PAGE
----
The Hal and Fern Cooper WMA covers 16,120 acres of northwestern Woodward and south central Harper Counties. Located just east of Hwy. 270 (northwest of the city of Woodward), the area is primarily upland rolling sand hills with around 4,500 acres of river bottom.
Mixed grass prairie and sagebrush are found on upland sites, interspersed with sand plum thickets. The river bottom is fairly open and consists of cottonwood, American elm, hackberry, and eastern red cedar interspersed with sand plum thickets, salt cedar, and mixed grassland. The Beaver River joins Wolf Creek to create the North Canadian River in the area. The average annual precipitation for the area is about 20 inches.
Going Quail Hunting?
During quail hunting season, wing collection boxes are placed at several wildlife management areas: Beaver River, Optima, Packsaddle, Cooper, Kaw, Drummond Flats, Canton, Fort Supply, Cross Timbers, and Pushmataha. Hunters are asked to donate a wing from each quail they harvest for research purposes. Ultimately, the wings can help determine the status of the quail populations at the WMAs and can offer clues about how next year’s season might pan out.
From Woodward: 9 miles northwest on U.S. Hwy 270/U.S. Hwy 183. East side of the highway.
- Pheasant: Present but rare.
- Quail: Bobwhite quail are usually present in good numbers but are highly sought after.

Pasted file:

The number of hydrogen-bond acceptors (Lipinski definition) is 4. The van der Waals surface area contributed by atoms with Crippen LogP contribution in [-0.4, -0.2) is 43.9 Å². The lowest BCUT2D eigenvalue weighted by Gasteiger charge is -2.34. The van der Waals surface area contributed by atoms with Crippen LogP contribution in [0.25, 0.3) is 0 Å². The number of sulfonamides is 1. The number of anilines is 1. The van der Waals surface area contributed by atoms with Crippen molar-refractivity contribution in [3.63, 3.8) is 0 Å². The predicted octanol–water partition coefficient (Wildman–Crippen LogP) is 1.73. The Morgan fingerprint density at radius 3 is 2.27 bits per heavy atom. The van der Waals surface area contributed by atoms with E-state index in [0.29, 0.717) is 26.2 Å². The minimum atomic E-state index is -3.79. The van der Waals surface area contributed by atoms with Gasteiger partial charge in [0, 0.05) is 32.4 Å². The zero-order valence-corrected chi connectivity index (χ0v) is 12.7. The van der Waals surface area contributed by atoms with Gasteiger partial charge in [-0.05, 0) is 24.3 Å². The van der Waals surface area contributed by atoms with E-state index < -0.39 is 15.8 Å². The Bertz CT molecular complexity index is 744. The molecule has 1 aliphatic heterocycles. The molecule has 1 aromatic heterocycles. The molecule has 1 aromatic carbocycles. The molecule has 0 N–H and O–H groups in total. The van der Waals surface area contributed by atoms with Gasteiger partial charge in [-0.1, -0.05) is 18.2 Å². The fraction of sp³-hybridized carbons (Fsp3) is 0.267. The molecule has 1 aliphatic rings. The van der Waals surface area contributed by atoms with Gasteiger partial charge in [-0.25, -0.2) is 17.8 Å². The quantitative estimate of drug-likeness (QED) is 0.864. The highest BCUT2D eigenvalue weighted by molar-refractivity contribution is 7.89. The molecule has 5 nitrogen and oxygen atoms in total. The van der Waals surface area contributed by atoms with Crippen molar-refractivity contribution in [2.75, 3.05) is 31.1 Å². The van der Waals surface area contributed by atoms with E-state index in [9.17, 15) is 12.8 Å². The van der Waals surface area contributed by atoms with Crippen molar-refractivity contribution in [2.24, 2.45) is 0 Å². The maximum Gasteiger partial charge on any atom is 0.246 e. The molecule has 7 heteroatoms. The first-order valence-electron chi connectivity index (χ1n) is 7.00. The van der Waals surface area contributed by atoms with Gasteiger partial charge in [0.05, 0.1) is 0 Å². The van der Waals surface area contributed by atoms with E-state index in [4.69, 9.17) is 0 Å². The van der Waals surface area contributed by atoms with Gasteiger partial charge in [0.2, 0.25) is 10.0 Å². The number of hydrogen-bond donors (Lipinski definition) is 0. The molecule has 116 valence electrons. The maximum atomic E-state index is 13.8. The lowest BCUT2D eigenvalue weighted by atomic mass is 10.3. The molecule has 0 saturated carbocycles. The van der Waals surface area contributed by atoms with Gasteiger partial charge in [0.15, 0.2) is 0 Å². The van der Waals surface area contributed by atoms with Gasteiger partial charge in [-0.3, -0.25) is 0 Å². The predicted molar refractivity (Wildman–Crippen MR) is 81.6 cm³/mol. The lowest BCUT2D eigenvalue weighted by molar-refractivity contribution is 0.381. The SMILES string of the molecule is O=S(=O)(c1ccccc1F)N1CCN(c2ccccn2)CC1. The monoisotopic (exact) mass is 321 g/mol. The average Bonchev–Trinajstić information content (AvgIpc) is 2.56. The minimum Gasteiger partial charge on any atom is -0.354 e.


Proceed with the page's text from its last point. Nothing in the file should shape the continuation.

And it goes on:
- Deer: White-tailed deer are present in fair numbers, mule deer are rare.
- Turkey: Rio Grande wild turkeys are present in good numbers but are highly sought after.
- Rabbit: Both cottontails and jackrabbits are present, but cottontails are much more common.
- Furbearers: Coyote, bobcat and raccoon are available.
- Dove: Dove are usually present in good numbers but are highly sought after.
- Waterfowl: Duck and goose hunting opportunities are very limited.
- Bald Eagle: Eagles winter at Fort Supply WMA but sightings are rare on Cooper WMA.
Cooper WMA has 12 windmills and 15 solar powered water pumps to provide watering facilities for wildlife. Management practices include prescribed grazing of cattle, strip disking, strip mowing and prescribed burns. Management efforts focus on producing native wildlife foods such as ragweed, croton and sunflower. Approximately 50 acres of agricultural food plots are planted annually in the river bottom portion of the WMA.
Five designated primitive camping areas are offered on the area. The US Army Corps of Engineers at Fort Supply Lake offer campsites with facilities and RV hookups. The Corps of Engineers lake office can be reached at (580) 766-2701.
Both lodging and restaurants are available in Woodward. The Woodward Chamber of Commerce can be reached at (580) 256-7411.
Cooper WMA does not have a gun range and recreation shooting is not allowed.
A public gun range can be found on the south end of Fort Supply WMA. The US Army Corps of Engineers offers a public gun range located just to the north the Corps of Engineers office(2 miles south of the town of Fort Supply). Both ranges offer 50 and 100 yard shooting opportunity.
Seasonal Fishing opportunity does exist on Beaver River, Wolf Creek and the North Canadian River however, rivers can go dry during summer months. There are no ponds or permanent pools on Cooper WMA capable of sustaining a reliable fishery. Fishing opportunity exist at Fort Supply lake located 2 miles west of the Cooper WMA headquarters.
Same As Statewide Seasons
Hunter and angler camping is allowed in designated areas.